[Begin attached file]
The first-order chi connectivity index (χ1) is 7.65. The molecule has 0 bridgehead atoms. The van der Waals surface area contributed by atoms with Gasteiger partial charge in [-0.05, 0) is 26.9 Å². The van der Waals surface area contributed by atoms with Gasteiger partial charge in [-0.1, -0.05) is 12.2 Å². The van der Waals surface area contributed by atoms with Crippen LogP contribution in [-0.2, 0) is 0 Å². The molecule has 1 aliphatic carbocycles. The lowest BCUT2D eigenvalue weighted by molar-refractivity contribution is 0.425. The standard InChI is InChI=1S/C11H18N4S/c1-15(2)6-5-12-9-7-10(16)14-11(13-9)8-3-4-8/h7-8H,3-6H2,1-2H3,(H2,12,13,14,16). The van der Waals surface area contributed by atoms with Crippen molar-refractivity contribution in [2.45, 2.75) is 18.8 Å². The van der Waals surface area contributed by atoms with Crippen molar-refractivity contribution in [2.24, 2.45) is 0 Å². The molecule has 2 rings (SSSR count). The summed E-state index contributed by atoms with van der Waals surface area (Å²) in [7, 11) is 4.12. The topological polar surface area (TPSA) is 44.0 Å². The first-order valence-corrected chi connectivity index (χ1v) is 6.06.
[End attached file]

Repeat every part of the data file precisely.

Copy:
The first-order chi connectivity index (χ1) is 7.65. The molecule has 0 bridgehead atoms. The van der Waals surface area contributed by atoms with Gasteiger partial charge in [-0.05, 0) is 26.9 Å². The van der Waals surface area contributed by atoms with Gasteiger partial charge in [-0.1, -0.05) is 12.2 Å². The van der Waals surface area contributed by atoms with Crippen LogP contribution in [-0.2, 0) is 0 Å². The molecule has 1 aliphatic carbocycles. The lowest BCUT2D eigenvalue weighted by molar-refractivity contribution is 0.425. The standard InChI is InChI=1S/C11H18N4S/c1-15(2)6-5-12-9-7-10(16)14-11(13-9)8-3-4-8/h7-8H,3-6H2,1-2H3,(H2,12,13,14,16). The van der Waals surface area contributed by atoms with Crippen molar-refractivity contribution in [2.45, 2.75) is 18.8 Å². The van der Waals surface area contributed by atoms with Crippen molar-refractivity contribution in [2.24, 2.45) is 0 Å². The molecule has 2 rings (SSSR count). The summed E-state index contributed by atoms with van der Waals surface area (Å²) in [7, 11) is 4.12. The topological polar surface area (TPSA) is 44.0 Å². The first-order valence-corrected chi connectivity index (χ1v) is 6.06.